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Tactics Ogre Reborn Review (PS5) – Enjoyable Classic Tactics Game, Even For Non-Tactics Fans

Tactics Ogre Reborn PS5 Review – I recite this mantra time and time again: A good game is good no matter the genre. Several titles caught me off guard simply because I enjoyed them despite my dislike for the particular genre they are associated with.

One genre that I almost religiously avoid is the tactical RPG. The time it takes to progress through the game as well as the micromanagement of combat always keep me from enjoying myself.

Several classics of the genre nag at me to play them, one of which being Tactics Ogre. Thankfully, the time has come for me to play it in the recent form of Tactics Ogre: Reborn for PS5.

While I still feel the normal frustrations I feel in tactics RPGs, Tactics Ogre does several things to keep me coming back for more.

Tactics Ogre Reborn PS5 Review – Enjoyable Classic Tactics Game, Even For Non-Tactics Fans

The opening of Tactics Ogre takes place in a small town basement in the kingdom of Valeria. There, siblings Denam and Kaciua Powell convene with childhood friend, Vyce Bozek, grasping at straws for a way to regain their freedom after the Bacrum Faction seized control of Valeria.

Their first push toward freedom sees Vyce convince Denam and Kaciua to attack an incoming group of mercenaries, believing the group includes a significant figure in the political conflict.

However, there they find allies in Lanselot Hamilton and his band. Together, they begin their push against the Bucrum hold on Valencia as well as the incoming influences from the neighbouring factions.

Thoughtful Presentation, If A Bit Dated

The smartest thing Tactics Ogre does is keep the story moving forward in the present. Instead of force feeding waves of subtext at the beginning of the game by describing prior events, the opening pushes Denim and company forward like you had been there the entire time.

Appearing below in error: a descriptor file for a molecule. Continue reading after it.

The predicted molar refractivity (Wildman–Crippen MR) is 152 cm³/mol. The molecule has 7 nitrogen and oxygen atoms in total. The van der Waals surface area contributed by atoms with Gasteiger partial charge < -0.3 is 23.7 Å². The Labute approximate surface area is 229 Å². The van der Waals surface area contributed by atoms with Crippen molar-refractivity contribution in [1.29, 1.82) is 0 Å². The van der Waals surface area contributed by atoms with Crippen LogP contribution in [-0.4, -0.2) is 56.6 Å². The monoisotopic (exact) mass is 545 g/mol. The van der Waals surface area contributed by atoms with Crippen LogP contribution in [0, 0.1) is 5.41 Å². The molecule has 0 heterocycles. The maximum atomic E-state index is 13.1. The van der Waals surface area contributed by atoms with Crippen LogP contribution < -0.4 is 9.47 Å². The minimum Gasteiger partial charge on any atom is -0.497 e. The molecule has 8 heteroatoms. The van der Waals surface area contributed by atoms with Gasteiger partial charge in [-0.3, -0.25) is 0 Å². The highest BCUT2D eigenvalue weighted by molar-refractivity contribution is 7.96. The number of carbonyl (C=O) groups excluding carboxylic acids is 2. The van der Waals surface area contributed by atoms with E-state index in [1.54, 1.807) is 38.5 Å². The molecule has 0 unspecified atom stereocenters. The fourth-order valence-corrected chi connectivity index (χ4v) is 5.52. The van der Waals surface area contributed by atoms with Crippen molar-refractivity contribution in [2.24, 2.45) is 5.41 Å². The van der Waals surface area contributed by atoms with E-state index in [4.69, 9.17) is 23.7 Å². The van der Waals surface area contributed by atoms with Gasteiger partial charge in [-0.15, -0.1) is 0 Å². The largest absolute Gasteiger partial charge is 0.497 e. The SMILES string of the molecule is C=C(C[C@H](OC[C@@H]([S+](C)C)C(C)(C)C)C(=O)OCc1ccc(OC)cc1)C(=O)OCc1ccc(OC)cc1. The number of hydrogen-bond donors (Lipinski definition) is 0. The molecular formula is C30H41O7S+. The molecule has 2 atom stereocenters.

You learn as you go, both past and present. The narrative fills your experience with smart dialogue writing, strong voice actors, and weighty scenarios. Even during battles, little tidbits and quips between both characters and enemies alike build into the core experience.

Tactics Ogre’s story does everything it can to respect your time by delivering quality narrative progression at every turn. One thing to keep in mind is this is definitely a power struggle, military-style game. There’s plenty of character development as you go, which plays into the entire package.

However, the political aspects of the narrative almost force most of the individual stories to simply pass by at the end with brief interludes. Instead of strong reveals or oomph moments at the end of the game, the final results kind of pass by one after another in a sort of hasty epilogue. To its credit, the end of the game does cover a lot of ground, but the cost is being shown the results rather than experiencing them.

For much of the game, I constantly stare at the on-field sprites simply because they barely represent the thumbnails in the menu screen. They get the job done, with the more story-relevant characters having more defined details than the generic combatants. Many of standard units tend to look too similar to each other, especially when bunched into a group.

Several times, I accidentally attacked an ally when I thought I had targeted an enemy. Thankfully, a press of L2 allows you to move back several turns and redo actions made, via a feature called the Chariot System. This helped me clean up any dumb mistakes I made due to inexperience with the genre and, from what I understand, is a carryover feature from the original game.

Speeding Up The Micromanagement

The only true change made to the gameplay formula is a fast-forward option to speed up combat flow. This allows you to spend more of your time moving your character pieces around the board instead of watching slow-moving sprites.